Vaishali Verma took over as CEO of Initiative India, an IPG Mediabrands company, in 2018. The agency is ranked among the top three media agencies in India by RECMA in terms of market share, growth rate, business wins, and diverse clients, among others.
e4m caught up with Verma to understand what keeps Initiative at the top and what makes it a favourite for tech brands.
You have won media accounts of top tech companies like Amazon, Prime, MPL, CRED, Unacademy and Urban Company. Is technological prowess your key differentiator or there are other factors too?
Amazon went live with its India marketplace in 2014. It has been a rock-solid partnership with Amazon ever since then. We (Initiative) are a global partner of Amazon representing their media duties in most countries. While working for Amazon, we understood how tech platforms work. We borrowed a lot of media fundamentals principles from the FMCG sector which was our core, but the FMCG brands work differently, they rely on Brand health metrics. Tech brands are extremely dynamic and performance driven; they look at ROI that means every rupee spent needs to be accountable.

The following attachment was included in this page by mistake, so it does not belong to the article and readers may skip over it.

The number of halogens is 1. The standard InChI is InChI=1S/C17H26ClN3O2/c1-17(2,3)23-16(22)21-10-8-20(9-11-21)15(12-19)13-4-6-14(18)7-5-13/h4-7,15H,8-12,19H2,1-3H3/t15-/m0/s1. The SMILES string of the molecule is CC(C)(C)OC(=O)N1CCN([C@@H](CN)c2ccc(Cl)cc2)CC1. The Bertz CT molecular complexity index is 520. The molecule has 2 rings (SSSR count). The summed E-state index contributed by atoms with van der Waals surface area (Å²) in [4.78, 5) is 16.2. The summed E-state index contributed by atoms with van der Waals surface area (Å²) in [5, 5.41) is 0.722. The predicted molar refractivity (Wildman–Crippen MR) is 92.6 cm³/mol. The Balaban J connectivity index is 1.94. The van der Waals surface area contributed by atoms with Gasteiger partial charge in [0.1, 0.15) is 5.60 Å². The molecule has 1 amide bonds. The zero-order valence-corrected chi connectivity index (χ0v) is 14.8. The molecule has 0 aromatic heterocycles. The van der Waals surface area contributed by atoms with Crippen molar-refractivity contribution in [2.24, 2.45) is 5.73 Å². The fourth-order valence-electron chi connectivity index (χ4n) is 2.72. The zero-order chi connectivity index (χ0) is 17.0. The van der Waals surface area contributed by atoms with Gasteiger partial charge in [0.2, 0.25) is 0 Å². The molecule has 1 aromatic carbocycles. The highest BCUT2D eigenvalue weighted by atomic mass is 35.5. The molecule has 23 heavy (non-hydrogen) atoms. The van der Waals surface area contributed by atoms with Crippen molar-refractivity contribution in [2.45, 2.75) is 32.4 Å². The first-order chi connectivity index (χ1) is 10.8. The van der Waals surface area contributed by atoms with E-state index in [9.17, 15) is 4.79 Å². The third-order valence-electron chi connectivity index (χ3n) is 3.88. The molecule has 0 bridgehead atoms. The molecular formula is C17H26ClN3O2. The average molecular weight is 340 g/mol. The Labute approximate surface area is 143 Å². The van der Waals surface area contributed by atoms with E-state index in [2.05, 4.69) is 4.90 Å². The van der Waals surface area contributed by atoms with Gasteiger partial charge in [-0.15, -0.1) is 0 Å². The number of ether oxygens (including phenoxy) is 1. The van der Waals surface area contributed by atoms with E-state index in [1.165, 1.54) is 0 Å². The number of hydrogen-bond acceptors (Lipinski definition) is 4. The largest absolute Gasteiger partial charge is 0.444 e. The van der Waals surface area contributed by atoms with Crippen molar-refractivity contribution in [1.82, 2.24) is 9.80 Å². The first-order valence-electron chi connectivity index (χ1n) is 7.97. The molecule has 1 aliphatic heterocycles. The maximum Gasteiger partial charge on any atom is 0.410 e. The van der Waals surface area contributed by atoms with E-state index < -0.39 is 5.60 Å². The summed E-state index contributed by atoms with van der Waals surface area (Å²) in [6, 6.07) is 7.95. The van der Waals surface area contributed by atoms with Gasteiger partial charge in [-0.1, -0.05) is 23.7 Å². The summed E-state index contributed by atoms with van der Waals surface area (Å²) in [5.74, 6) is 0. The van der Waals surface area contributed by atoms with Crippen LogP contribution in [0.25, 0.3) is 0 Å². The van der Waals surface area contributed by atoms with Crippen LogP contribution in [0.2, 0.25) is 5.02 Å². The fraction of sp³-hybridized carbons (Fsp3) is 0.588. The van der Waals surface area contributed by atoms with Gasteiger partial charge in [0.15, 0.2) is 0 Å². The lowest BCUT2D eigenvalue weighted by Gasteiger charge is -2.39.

They need better searches and quick consumer acquisitions among many other things. We learnt these basics while partnering with Amazon for its launch in India. Then it was easier to understand what other tech brands wanted. Early success matters a lot. Apart from Amazon learning, we have strong digital marketing, full-funnel marketing, tools and planning process that helped us grow as one-stop shop for leading tech brands.
The year 2021 was amazing when we won a lot of business in the tech category. The growth for us in the next two years will come from new-age tech brands.
You often say that you are designed to grow brands through culture. How do you define brand culture?
Every brand which operates in a certain culture has high memorability. Cadbury, for instance, did amazing stuff during the pandemic when it tried to connect with retailers across India. Amul also did amazing work during the pandemic.